What role did bundling play in Madonna’s big debut?
Billboard.biz editor Bill Werde discuss what role did bundling play in MDNA’s big debut on the Billboard 200.
As you know Madonna sold 359,000 copies of MDNA , but many of Madonna’s sales came through a bundle option, in which fans who purchased tickets for her upcoming tour received a code that could be redeemed for either a physical CD or a digital download of the album.
Of Madonna’s 359,000 sold, trusted sources tell Billboard that somewhere in the area of 185,000 came from the bundle/redemption code. Sacre bleu, you say, doing math: 359 – 180 = 179. Mr. Richie’s 199,000 is the true king-making total this week!
But that’s completely ridiculous.
With all respect deserved and paid to the beloved songs of Mr. Richie, think about two important points.
One: Madonna fans who redeemed that code are not receiving the album for free. The price of Madonna’s album was bundled into the ticket purchase. I can understand why there’s confusion about this. Even the CEO of Ticketmaster tweeted that fans buying tickets got “a free copy of MDNA.” (The March 30 tweet has since been taken down). Such is the less-than-fully-transparent nature of bundling.
But let’s take a hypothetical for a second: the cost of MDNA wasn’t bundled into the ticket price, or that Billboard doesn’t count those sales. All 185,000 fans who used the Madonna redemption code were the first in line to buy tickets to her tour. These are her top fans, each of whom were eager to shell out anywhere from $50 to more than $350 for a seat. If no bundle existed, do you really think a large portion of these fans wouldn’t have purchased the album? We’ll never know for certain, of course. But I think it’s a more than safe bet that Madonna has the no. 1 album in the U.S. under any circumstance – joining her deserved no. 1 debuts in at least 17 other countries, according to manager Guy Oseary’s tweets.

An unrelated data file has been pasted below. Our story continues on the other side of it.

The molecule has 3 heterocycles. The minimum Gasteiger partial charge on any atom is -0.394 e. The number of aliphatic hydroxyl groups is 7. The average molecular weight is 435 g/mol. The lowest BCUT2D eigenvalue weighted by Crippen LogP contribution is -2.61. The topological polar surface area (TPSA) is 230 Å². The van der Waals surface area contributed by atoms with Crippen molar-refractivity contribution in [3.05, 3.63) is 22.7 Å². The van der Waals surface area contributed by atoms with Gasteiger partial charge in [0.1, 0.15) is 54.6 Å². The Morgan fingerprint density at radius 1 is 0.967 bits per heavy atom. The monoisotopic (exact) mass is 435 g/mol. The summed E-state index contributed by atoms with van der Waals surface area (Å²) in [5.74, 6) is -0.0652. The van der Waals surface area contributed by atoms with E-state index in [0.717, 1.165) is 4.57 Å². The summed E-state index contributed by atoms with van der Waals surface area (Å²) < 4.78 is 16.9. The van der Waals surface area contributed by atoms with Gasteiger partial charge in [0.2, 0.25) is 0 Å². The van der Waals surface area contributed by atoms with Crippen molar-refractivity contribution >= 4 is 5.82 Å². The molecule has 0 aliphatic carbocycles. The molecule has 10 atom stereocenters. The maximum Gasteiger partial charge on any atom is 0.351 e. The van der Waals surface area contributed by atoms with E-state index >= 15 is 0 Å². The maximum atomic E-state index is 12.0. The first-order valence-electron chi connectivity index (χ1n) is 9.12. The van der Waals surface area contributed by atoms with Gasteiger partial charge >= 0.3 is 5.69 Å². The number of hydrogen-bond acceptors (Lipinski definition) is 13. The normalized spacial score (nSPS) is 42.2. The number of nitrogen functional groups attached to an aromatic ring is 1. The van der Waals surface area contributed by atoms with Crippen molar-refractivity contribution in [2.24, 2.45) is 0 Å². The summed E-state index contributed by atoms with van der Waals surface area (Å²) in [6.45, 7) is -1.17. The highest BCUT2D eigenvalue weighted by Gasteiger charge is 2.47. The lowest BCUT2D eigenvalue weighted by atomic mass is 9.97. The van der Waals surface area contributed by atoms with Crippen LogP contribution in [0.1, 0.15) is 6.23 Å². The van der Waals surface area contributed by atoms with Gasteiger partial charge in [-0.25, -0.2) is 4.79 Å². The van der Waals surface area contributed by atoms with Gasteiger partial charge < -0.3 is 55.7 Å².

For context, here are her recent albums’ first-week sales, per Nielsen SoundScan:
2008 – Hard Candy – 280K
2005 – Confessions on a Dance Floor – 350K
2003 – American Life – 240K
2000 – Music – 420K
1998 – Ray of Light – 371K
So you can see, given that MDNA has a nice buzz and single going, it’s pretty much beyond reason to think that suddenly this album would sell substantially less than any recent one Madonna has released.
That said, let’s wait and see what the drop-off is next week on sales of MDNA. Second weeks tend to follow a fairly predictable curve. And while it’s far from a perfect science, it’s one of the best bullsh– detectors out there for an inflated first week. Billboard’s head of charts Silvio Pietroluongo says that an iconic pop star’s album will generally drop anywhere from 65 to 80 percent second week. If MDNA drops a lot more than that, it’ll be an indication of the degree of first week inflation caused by bundling.
Read the full story on Billboard.biz.